In December of 2017, he formalized a deal to plead guilty to making false statements to the FBI regarding his Russian contacts. He later withdrew the guilty plea and Trump's former attorney general, William Barr, instructed the Justice Department in May of 2020 to drop all charges against him. Trump issued a pardon for Flynn in November of 2020.

George Nader

Nader served as an informal foreign policy adviser to Trump. He was indicted and reached a plea deal in January of 2020 related to charges of possessing child pornography and transporting a minor for sex. In June of 2020, Nader was sentenced to 10 years in prison by a federal judge.

Elliott Broidy

Broidy was a fundraiser for Trump's 2016 presidential campaign and was involved with his inaugural committee. He pleaded guilty in October of 2020 to carrying out a secret lobbying campaign in exchange for millions of dollars. He forfeited $6.6 million in the plea deal. Trump pardoned him in January of 2021, right before leaving office.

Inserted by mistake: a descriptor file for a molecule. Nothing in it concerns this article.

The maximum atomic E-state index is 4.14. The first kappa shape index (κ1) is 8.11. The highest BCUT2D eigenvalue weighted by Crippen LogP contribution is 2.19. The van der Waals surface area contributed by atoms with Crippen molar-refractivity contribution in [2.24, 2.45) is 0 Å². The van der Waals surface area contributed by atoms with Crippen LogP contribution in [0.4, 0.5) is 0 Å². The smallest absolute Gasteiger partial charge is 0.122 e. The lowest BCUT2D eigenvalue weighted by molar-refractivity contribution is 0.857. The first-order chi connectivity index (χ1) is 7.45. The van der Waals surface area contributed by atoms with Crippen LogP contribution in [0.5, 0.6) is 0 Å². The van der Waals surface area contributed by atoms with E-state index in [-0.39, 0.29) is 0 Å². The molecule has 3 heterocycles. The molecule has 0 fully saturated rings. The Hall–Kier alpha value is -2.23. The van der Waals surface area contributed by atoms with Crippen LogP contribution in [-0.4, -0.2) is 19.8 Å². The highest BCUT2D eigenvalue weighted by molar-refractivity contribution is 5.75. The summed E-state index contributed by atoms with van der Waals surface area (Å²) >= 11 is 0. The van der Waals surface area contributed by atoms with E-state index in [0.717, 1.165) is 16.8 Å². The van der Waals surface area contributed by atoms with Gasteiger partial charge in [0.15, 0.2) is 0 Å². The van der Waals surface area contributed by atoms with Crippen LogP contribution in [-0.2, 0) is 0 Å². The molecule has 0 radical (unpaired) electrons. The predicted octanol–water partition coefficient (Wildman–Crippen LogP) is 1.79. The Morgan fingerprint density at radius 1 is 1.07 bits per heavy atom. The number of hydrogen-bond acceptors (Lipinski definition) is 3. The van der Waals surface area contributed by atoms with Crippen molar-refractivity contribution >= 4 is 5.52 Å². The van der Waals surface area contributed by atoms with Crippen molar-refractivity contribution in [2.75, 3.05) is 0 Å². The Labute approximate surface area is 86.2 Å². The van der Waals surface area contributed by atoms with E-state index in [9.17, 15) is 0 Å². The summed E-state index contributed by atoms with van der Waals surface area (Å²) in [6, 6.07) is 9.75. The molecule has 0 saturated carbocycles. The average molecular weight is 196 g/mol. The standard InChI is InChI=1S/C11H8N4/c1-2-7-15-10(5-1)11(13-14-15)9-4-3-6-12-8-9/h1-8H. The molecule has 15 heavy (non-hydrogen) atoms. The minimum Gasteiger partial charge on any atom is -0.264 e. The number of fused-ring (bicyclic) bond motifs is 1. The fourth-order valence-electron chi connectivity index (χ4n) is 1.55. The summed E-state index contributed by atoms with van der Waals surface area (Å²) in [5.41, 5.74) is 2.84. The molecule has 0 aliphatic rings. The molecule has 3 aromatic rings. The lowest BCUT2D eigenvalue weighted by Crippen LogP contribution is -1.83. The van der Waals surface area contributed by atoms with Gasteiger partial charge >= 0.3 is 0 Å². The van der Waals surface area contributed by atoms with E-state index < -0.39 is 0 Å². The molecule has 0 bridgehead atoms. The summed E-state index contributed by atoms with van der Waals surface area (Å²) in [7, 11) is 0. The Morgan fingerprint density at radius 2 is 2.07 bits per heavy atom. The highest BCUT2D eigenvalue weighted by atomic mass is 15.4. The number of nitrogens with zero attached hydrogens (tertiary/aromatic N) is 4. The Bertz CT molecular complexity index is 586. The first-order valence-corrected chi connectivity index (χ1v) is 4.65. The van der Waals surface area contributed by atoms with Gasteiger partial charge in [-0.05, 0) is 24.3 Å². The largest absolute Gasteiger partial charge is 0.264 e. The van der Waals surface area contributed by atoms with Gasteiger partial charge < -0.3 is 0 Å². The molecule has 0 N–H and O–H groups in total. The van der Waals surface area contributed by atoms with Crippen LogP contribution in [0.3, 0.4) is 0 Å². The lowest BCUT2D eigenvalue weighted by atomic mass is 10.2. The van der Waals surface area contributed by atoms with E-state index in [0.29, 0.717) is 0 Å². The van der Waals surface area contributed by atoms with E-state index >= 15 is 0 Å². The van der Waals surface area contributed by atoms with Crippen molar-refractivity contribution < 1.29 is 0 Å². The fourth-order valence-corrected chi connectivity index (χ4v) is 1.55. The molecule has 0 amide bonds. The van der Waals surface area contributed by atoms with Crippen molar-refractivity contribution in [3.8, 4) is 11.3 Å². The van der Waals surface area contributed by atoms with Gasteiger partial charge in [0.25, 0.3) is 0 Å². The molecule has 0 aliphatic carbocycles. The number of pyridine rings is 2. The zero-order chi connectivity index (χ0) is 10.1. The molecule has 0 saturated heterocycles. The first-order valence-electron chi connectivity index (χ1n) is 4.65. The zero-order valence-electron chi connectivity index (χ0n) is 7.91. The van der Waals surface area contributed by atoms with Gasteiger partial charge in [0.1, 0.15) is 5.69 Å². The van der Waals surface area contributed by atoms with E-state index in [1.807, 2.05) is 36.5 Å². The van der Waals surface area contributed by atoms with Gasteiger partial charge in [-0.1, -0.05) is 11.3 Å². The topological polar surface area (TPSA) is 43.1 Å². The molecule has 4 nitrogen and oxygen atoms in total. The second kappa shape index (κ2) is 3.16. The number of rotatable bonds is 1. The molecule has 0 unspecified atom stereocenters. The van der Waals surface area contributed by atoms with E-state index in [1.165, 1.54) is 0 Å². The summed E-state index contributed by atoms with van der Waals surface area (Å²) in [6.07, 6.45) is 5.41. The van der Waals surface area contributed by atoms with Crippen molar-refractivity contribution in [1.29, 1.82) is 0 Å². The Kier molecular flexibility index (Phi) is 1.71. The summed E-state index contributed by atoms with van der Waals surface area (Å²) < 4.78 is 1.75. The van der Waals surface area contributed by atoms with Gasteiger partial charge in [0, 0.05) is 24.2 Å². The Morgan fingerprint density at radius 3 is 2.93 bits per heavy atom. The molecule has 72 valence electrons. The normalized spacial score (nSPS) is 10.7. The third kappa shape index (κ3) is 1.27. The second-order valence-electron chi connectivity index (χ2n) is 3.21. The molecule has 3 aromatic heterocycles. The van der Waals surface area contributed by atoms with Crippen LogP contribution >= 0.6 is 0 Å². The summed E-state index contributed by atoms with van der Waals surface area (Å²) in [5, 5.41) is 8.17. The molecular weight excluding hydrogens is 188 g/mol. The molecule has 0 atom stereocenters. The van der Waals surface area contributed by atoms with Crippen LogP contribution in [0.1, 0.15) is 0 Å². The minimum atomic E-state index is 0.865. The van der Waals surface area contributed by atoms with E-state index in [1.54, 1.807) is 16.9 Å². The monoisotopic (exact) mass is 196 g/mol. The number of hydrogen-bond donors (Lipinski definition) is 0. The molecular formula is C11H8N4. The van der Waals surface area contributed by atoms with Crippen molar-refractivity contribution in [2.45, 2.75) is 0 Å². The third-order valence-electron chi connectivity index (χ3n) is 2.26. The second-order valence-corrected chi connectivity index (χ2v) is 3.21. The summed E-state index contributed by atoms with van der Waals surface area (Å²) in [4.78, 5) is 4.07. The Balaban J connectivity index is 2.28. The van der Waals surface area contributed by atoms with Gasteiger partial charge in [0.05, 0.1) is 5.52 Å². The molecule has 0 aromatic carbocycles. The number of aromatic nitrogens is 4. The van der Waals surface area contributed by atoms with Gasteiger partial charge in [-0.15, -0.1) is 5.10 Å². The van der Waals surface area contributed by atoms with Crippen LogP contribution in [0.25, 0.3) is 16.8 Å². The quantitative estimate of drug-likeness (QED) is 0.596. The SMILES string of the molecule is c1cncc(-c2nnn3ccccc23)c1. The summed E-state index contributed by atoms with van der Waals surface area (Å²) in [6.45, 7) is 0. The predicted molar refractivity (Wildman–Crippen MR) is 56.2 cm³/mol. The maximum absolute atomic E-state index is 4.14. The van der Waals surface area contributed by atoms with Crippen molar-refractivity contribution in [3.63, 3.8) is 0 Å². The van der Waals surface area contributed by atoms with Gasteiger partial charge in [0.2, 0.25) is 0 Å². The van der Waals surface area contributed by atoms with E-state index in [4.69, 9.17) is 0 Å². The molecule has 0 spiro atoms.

Steve Bannon
Former White House strategist Steve Bannon and his lawyer, Matthew Evan Corcoran, talk to media outside the Federal District Court House after being found guilty of contempt of Congress on July 22, 2022, in Washington, D.C. Tasos Katopodis/Getty Images

Steve Bannon

Bannon served as the chief executive officer of Trump's 2016 campaign and then as a White House strategist for much of 2017. He was convicted by a grand jury in July of contempt of Congress over his refusal to comply with a subpoena to appear before the House select committee investigating the January 6, 2021, riot at the U.S. Capitol. He will be sentenced in October and faces a minimum of 30 days and up to one year in jail, as well as a fine.

Bannon was indicted in August of 2020 for allegedly defrauding donors to a crowdfunding campaign to help build Trump's long-promised wall on the U.S.-Mexico border. Trump pardoned him and prevented him from facing possible conviction for the previous charges on January 20, 2021.

Trump contends that he and many of his allies have been targeted as part of a broad and wide-ranging politically motivated conspiracy, or "witch hunt." He insists that he has done nothing wrong related to any investigation that has targeted him, his associates or his family. He has publicly defended a number of those who have been convicted.

Newsweek reached out to Trump's press office for comment.